Home / PhotographyTeacher’s Candid Photos of His Students Capture Rebellious Youth Culture of the 1970s

Teacher’s Candid Photos of His Students Capture Rebellious Youth Culture of the 1970s

Joseph Szabo candid photography

Bubble Gum Girl, 1984. Photo Joseph Szabo, courtesy Gitterman Gallery.

His photographs have graced album covers, inspired Vogue's famed creative director Grace Coddington, and were even a point of reference for Sophia Coppola while directing The Virgin Suicides. Just what is it about photographer Joseph Szabo‘s images of the teenage experience that strike such a chord?

The acclaimed photographer, whose work is part of the permanent collections of the Metropolitan Museum of Art and MoMA, worked for over 25 years as a teacher at Malverne High School on Long Island. It was here, starting in 1972, that he turned his camera on his students, documenting these pivotal years. Szabo, who had studied photography at the Pratt Institute, used his craft as a coping mechanism to bridge the gap between himself and his students.

“The camera helped me to approach and connect with my students both in and out of class,” Szabo writes via email. “As I photographed my students I sensed they liked my attention and it made them feel important. So I became more inclusive of all students in my school and established relationships that resulted in trust and respect that many successful teachers have.”

Szabo's photography is a reflection of the teenage experience. He manages to expertly insert himself into their world, capturing the joy, heartbreak, insecurity, and self-confidence that peppers adolescence. In this way, the work is a timeless, compelling visual diary that transcends the era in which it was shot.

The photographic bond that tied Szabo and his students together has continued throughout the years, with the photographer often hearing from them. “I am constantly in touch with my students. They express their feelings and often say how great it was that I photographed them as teenagers,” Szabo tells us. One student, Lili, wrote, “the purpose of life is to discover your gift…the meaning of life is to give it away…thank you for keeping the memory.”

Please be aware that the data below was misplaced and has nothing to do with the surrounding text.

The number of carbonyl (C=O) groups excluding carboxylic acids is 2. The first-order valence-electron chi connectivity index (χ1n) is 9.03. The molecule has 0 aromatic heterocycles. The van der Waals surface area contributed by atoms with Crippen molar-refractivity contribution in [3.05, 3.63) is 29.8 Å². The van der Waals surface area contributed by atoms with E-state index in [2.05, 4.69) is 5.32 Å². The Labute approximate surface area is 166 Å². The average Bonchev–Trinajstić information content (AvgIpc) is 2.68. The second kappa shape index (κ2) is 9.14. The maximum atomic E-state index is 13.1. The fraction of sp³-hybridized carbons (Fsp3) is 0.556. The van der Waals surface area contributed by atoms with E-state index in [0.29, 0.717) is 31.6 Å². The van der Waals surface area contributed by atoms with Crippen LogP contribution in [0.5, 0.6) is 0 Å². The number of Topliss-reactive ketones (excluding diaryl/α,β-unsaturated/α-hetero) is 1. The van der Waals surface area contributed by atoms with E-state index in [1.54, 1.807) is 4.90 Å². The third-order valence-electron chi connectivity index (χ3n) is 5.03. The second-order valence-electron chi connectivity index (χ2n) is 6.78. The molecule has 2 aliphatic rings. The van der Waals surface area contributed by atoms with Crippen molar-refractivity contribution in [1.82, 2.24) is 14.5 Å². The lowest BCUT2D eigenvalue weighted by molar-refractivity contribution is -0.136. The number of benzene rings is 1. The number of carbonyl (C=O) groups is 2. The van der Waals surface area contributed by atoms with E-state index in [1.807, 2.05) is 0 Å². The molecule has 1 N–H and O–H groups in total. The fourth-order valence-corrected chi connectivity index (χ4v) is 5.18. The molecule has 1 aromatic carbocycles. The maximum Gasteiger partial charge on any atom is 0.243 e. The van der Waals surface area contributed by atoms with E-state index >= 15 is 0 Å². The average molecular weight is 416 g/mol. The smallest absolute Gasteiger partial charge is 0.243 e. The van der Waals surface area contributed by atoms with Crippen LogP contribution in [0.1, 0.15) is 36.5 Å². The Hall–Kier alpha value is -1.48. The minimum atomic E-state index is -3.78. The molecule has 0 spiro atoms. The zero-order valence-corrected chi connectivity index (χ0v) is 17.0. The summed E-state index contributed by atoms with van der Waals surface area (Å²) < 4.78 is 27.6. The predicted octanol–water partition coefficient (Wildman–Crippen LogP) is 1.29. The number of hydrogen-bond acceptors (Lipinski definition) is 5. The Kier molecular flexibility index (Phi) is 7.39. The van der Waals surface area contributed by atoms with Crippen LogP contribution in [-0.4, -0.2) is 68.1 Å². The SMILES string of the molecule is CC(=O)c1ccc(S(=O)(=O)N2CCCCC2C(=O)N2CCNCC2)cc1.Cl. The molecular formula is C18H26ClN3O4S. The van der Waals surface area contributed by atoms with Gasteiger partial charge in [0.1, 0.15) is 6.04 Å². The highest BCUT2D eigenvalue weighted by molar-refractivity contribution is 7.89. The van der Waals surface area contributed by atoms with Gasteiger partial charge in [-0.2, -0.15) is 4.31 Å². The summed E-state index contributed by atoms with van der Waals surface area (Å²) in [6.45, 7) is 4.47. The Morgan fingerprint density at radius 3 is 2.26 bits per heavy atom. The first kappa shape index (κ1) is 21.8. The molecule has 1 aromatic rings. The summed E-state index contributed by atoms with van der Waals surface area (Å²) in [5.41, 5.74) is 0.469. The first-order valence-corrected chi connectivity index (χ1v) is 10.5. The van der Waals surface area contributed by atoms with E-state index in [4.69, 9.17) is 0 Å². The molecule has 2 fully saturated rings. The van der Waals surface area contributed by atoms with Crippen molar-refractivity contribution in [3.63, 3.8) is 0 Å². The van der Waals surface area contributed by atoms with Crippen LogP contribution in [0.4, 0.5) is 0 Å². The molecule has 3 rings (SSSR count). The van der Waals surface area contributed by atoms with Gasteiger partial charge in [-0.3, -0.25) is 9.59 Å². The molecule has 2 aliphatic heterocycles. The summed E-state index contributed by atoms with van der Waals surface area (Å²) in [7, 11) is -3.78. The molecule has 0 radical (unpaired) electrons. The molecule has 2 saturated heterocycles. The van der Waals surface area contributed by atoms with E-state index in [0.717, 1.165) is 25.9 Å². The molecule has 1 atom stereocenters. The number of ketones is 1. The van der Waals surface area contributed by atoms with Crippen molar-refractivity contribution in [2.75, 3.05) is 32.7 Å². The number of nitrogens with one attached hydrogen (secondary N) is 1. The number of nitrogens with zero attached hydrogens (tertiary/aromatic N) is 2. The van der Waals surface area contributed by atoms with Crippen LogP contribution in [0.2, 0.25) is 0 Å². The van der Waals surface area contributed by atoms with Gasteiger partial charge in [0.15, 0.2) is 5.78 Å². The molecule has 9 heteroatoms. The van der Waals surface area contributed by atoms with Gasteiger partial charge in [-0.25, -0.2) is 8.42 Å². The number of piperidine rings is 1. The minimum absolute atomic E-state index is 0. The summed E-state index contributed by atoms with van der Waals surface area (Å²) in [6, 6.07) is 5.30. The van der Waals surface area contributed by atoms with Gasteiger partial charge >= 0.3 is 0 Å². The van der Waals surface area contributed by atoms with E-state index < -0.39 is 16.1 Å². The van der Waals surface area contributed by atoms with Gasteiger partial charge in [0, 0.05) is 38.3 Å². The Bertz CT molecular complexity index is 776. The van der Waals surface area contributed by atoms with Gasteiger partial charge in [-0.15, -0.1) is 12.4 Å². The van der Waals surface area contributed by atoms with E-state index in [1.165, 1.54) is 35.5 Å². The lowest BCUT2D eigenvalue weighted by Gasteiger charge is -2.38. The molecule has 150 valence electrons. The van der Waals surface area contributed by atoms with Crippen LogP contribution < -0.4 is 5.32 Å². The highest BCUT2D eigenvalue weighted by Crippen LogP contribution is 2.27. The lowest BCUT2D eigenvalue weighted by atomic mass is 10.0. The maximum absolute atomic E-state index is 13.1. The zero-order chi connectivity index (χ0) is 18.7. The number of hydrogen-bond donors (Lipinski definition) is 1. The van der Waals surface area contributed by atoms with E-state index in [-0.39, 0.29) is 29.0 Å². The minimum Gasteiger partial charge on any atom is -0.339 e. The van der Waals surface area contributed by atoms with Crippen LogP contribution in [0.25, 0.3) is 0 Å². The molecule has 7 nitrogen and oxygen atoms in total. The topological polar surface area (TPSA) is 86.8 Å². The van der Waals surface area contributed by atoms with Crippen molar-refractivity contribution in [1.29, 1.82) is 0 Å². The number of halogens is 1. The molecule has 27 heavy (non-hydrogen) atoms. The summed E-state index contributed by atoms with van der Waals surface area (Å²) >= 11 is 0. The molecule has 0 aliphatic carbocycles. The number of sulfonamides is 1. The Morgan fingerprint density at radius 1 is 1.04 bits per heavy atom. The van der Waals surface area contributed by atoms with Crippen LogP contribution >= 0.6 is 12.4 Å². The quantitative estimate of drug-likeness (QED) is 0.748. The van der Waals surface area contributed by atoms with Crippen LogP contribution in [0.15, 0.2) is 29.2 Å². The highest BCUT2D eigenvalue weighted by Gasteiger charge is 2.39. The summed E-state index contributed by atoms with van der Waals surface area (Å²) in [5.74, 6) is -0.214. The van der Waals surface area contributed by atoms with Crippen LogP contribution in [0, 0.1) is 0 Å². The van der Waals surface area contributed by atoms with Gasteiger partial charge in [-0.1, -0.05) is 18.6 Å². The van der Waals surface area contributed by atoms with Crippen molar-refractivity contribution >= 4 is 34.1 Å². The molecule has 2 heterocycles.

It's possible to explore more of Szabo's work in his books, Almost Grown and Teenage.

Joseph Szabo photography

Priscilla, 1969. Photo Joseph Szabo, courtesy Gitterman Gallery.

Joseph Szabo Teenagers in the 70s and 80s

Tom on his car, 1977. Photo Joseph Szabo, courtesy Gitterman Gallery.

Joseph Szabo photography

Bad Ass, 1977. Photo Joseph Szabo, courtesy Gitterman Gallery.

Joseph Szabo photography

Irena & Lena, 1975. Photo Joseph Szabo, courtesy Gitterman Gallery.

Joseph Szabo candid photographs

Chris on senior day, 1977. Photo Joseph Szabo, courtesy Gitterman Gallery.

Joseph Szabo candid photographs

Hurt, 1972. Photo Joseph Szabo, courtesy Gitterman Gallery.

Joseph Szabo candid photography

Night Owls, 1971. Photo Joseph Szabo, courtesy Gitterman Gallery.

Joseph Szabo candid photography

Anthony & Terry, 1977. Photo Joseph Szabo, courtesy Gitterman Gallery.

Joseph Szabo photography

Rolling Stones Fans Bandanna, 1978. Photo Joseph Szabo, courtesy Gitterman Gallery.

Joseph Szabo candid photographs

Gary, Jones Beach, 1976. Photo Joseph Szabo, courtesy Gitterman Gallery.

Joseph Szabo photography

Mrs. K. and daughter, 1970. Photo Joseph Szabo, courtesy Gitterman Gallery.

Joseph Szabo: Website

My Modern Met granted permission to use photos by Joseph Szabo, courtesy Gitterman Gallery.

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